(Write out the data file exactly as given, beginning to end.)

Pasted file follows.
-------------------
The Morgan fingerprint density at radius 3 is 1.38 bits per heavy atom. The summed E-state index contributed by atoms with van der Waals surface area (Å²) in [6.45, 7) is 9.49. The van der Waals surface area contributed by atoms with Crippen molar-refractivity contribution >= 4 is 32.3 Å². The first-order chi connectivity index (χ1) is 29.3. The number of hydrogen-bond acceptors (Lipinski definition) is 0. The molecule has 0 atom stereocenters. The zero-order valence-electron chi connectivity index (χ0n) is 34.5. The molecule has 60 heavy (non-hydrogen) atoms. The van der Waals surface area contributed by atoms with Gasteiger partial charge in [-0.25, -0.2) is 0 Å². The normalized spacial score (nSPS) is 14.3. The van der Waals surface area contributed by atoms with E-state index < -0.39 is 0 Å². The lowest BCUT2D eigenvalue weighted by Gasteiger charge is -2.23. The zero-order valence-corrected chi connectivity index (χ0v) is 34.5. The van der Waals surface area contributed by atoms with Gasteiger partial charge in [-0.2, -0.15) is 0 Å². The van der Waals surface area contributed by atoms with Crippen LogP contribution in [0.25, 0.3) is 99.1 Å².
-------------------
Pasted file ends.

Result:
The Morgan fingerprint density at radius 3 is 1.38 bits per heavy atom. The summed E-state index contributed by atoms with van der Waals surface area (Å²) in [6.45, 7) is 9.49. The van der Waals surface area contributed by atoms with Crippen molar-refractivity contribution >= 4 is 32.3 Å². The first-order chi connectivity index (χ1) is 29.3. The number of hydrogen-bond acceptors (Lipinski definition) is 0. The molecule has 0 atom stereocenters. The zero-order valence-electron chi connectivity index (χ0n) is 34.5. The molecule has 60 heavy (non-hydrogen) atoms. The van der Waals surface area contributed by atoms with Gasteiger partial charge in [-0.25, -0.2) is 0 Å². The normalized spacial score (nSPS) is 14.3. The van der Waals surface area contributed by atoms with E-state index < -0.39 is 0 Å². The lowest BCUT2D eigenvalue weighted by Gasteiger charge is -2.23. The zero-order valence-corrected chi connectivity index (χ0v) is 34.5. The van der Waals surface area contributed by atoms with Gasteiger partial charge in [-0.2, -0.15) is 0 Å². The van der Waals surface area contributed by atoms with Crippen LogP contribution in [0.25, 0.3) is 99.1 Å².